Learn more about the readings, music, and worship-service planning helps for the Twentieth Sunday after Pentecost (October 7, 2018).
Season & Preparations
The long season of Pentecost continues with the color green as usual. If you happen to be in Canada, Canadian Thanksgiving occurs the day after the Twentieth Sunday after Pentecost and you may want to utilize those readings instead (and use the color white).
Readings & Theme
The Gospel reading for the Twentieth Sunday after Pentecost comes from Mark 10 and is in two parts. In the first part, the Pharisees ask Jesus about the lawfulness of divorce. Jesus makes it clear that the laws of humanity have corrupted God’s intention for how the world should be as seen in creation. Jesus comes down harshly on divorce and remarriage, stating such an action is indeed adultery.
In the second part, people are bringing children to Jesus, but the disciples are not fans of this. They try to stop the children from bothering Jesus. Jesus is indignant, wanting the children to come to Him. One must understand that children were not viewed in quite the same way in that culture as they are viewed in our culture today. Children weren’t supposed to bother adults, especially great men like Jesus. His time was supposed to be spent among the people who really understood. Jesus reverses the expectations of the crowd, saying that the kingdom of God must be received as a little child.
The Old Testament Reading connects to the first part of the Gospel. It is the story from Genesis 2 of God creating Eve as the perfect counterpart for Adam. Adam and Eve’s relationship is the only human relationship the Bible speaks of before the fall into sin, and we don’t have very many details. But we know that God cared deeply about His creatures and quite literally made them for each other.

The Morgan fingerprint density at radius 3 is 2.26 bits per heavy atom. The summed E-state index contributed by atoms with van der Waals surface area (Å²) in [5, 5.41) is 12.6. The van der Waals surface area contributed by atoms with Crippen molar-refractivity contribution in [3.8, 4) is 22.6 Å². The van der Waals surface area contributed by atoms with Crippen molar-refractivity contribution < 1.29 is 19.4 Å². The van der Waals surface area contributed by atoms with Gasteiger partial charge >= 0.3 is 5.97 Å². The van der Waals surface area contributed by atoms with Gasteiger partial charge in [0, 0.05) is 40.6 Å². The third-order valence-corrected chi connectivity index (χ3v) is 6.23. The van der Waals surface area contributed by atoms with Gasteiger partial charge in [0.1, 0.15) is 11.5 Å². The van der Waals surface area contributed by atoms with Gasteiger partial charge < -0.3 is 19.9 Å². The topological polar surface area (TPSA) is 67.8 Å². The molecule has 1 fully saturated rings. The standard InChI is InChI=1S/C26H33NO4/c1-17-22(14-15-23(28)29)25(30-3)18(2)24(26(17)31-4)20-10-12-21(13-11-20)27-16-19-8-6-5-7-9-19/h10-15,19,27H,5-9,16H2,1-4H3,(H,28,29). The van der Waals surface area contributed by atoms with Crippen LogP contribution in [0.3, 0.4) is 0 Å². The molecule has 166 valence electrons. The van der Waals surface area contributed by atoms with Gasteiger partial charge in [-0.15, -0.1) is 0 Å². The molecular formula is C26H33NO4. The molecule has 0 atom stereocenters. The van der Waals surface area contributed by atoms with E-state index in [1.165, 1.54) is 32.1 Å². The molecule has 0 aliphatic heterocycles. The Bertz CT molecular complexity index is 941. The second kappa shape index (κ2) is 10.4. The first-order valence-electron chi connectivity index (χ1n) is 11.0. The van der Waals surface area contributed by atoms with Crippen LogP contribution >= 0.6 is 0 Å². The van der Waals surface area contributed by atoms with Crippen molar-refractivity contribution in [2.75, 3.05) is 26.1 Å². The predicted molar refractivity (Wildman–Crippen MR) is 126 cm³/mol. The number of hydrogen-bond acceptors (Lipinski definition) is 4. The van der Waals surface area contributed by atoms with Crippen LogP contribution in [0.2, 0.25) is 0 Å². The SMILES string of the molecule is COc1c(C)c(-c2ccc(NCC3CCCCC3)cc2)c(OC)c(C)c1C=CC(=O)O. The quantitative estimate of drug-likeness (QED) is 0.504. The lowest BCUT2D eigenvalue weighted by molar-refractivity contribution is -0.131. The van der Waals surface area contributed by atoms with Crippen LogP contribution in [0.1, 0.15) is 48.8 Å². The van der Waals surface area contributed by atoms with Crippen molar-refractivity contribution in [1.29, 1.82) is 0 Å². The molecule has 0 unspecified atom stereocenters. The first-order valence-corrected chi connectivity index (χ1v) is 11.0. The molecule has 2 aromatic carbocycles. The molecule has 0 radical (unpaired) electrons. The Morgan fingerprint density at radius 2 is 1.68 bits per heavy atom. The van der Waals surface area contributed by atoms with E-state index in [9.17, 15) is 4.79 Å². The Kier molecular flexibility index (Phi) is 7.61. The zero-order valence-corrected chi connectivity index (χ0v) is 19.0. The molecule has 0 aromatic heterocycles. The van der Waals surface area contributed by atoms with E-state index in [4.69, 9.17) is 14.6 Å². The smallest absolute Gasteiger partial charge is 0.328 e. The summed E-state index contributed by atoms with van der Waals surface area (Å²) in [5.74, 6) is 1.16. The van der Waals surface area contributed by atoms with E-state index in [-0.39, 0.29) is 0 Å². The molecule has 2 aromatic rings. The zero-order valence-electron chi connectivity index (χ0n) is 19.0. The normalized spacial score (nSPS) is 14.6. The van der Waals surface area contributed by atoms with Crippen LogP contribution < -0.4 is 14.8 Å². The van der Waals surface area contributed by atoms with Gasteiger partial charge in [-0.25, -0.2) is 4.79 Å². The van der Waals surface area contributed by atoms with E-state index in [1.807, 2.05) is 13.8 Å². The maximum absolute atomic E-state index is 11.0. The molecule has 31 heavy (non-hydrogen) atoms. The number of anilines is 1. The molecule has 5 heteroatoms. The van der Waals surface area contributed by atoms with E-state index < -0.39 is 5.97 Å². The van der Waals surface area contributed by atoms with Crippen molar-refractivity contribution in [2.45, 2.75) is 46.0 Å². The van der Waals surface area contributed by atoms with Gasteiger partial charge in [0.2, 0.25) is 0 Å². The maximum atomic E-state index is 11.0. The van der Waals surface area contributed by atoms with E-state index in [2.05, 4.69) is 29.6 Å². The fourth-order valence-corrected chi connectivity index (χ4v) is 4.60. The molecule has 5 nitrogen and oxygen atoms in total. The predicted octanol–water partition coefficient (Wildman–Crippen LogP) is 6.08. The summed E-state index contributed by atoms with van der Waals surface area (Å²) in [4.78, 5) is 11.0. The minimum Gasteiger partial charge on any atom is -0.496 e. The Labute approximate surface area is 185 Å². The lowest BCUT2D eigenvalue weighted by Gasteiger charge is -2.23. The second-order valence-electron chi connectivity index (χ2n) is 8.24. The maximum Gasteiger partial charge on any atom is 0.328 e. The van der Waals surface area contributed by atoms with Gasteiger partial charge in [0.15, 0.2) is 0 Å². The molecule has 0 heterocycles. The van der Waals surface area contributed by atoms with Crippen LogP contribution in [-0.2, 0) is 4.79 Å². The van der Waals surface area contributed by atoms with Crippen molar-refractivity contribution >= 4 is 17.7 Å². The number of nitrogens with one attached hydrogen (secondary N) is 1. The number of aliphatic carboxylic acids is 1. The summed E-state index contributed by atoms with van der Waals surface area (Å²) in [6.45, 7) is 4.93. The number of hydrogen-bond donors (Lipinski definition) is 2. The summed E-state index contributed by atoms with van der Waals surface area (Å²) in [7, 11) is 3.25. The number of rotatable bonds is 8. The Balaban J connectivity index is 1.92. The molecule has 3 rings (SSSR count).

The Epistle for the next seven weeks (if you don’t celebrate Reformation Day or All Saints’ Day) is from the Book of Hebrews. This week you have the choice of a shorter reading (2:1–13) or a longer reading (2:1–18). Hebrews is a challenging book and I often find the more context one has the better. This section speaks of Jesus as the founder of our salvation. He was made perfect through suffering, and He can help us in our temptations because He Himself suffered temptations.
Hymns & Music
The Hymn of the Day is “Our Father, by Whose Name” (LSB 863). This hymn focuses on the family, particularly how God claims each family as His own.
If you wish to focus on the second part of the Gospel, I suggest using “Father Welcomes” (LSB 605) and “Children of the Heavenly Father” (LSB 725). The beautiful Swedish tune just makes me smile. Stanza three lilts with beautiful allusions to Romans 8.
Other hymns to consider for this day include “Let Us Ever Walk with Jesus” (LSB 685) and “Love in Christ Is Strong and Living” (LSB 706).
Additional Resources for Worship & Study
John Kleinig’s Concordia Commentary on the Book of Hebrews will undoubtedly prove useful over the next several weeks as we work through sections of this rather challenging Epistle.
Also, the Arch Book Jesus Blesses the Children may prove useful for teaching today’s Gospel to younger members of your congregation.
Looking for additional information on planning for the Twentieth Sunday after Pentecost? Download our planning sheet to help you get started!